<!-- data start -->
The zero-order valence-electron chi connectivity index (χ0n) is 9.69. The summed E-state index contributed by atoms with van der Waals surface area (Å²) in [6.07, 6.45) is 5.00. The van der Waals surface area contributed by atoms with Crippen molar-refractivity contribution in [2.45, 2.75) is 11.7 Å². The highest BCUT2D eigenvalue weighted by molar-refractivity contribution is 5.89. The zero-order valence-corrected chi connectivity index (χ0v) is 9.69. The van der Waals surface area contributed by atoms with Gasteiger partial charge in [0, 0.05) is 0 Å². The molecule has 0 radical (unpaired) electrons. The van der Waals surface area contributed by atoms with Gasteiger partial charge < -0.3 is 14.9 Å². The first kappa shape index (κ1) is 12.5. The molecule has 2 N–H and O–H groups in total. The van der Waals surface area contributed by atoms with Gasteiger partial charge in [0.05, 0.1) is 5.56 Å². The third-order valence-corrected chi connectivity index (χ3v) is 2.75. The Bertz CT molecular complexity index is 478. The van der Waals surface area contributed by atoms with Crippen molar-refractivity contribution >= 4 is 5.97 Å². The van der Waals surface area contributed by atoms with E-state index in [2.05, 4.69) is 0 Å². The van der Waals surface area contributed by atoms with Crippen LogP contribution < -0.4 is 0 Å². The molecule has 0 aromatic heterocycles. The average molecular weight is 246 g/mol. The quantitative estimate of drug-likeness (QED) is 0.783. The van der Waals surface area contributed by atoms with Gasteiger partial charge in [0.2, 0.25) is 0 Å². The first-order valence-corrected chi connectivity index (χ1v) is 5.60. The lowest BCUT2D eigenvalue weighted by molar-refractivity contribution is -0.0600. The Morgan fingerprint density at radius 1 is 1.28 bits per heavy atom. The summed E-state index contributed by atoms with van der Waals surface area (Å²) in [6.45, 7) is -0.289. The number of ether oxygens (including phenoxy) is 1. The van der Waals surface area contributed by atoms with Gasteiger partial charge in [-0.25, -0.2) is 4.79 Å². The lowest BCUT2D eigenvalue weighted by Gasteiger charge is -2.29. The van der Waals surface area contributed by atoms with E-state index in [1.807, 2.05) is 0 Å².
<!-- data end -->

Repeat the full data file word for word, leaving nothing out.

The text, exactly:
The zero-order valence-electron chi connectivity index (χ0n) is 9.69. The summed E-state index contributed by atoms with van der Waals surface area (Å²) in [6.07, 6.45) is 5.00. The van der Waals surface area contributed by atoms with Crippen molar-refractivity contribution in [2.45, 2.75) is 11.7 Å². The highest BCUT2D eigenvalue weighted by molar-refractivity contribution is 5.89. The zero-order valence-corrected chi connectivity index (χ0v) is 9.69. The van der Waals surface area contributed by atoms with Gasteiger partial charge in [0, 0.05) is 0 Å². The molecule has 0 radical (unpaired) electrons. The van der Waals surface area contributed by atoms with Gasteiger partial charge < -0.3 is 14.9 Å². The first kappa shape index (κ1) is 12.5. The molecule has 2 N–H and O–H groups in total. The van der Waals surface area contributed by atoms with Gasteiger partial charge in [0.05, 0.1) is 5.56 Å². The third-order valence-corrected chi connectivity index (χ3v) is 2.75. The Bertz CT molecular complexity index is 478. The van der Waals surface area contributed by atoms with Crippen molar-refractivity contribution >= 4 is 5.97 Å². The van der Waals surface area contributed by atoms with E-state index in [2.05, 4.69) is 0 Å². The van der Waals surface area contributed by atoms with Crippen LogP contribution < -0.4 is 0 Å². The molecule has 0 aromatic heterocycles. The average molecular weight is 246 g/mol. The quantitative estimate of drug-likeness (QED) is 0.783. The van der Waals surface area contributed by atoms with Gasteiger partial charge in [0.2, 0.25) is 0 Å². The first-order valence-corrected chi connectivity index (χ1v) is 5.60. The lowest BCUT2D eigenvalue weighted by molar-refractivity contribution is -0.0600. The Morgan fingerprint density at radius 1 is 1.28 bits per heavy atom. The summed E-state index contributed by atoms with van der Waals surface area (Å²) in [6.45, 7) is -0.289. The number of ether oxygens (including phenoxy) is 1. The van der Waals surface area contributed by atoms with Gasteiger partial charge in [-0.25, -0.2) is 4.79 Å². The lowest BCUT2D eigenvalue weighted by Gasteiger charge is -2.29. The van der Waals surface area contributed by atoms with E-state index in [1.807, 2.05) is 0 Å².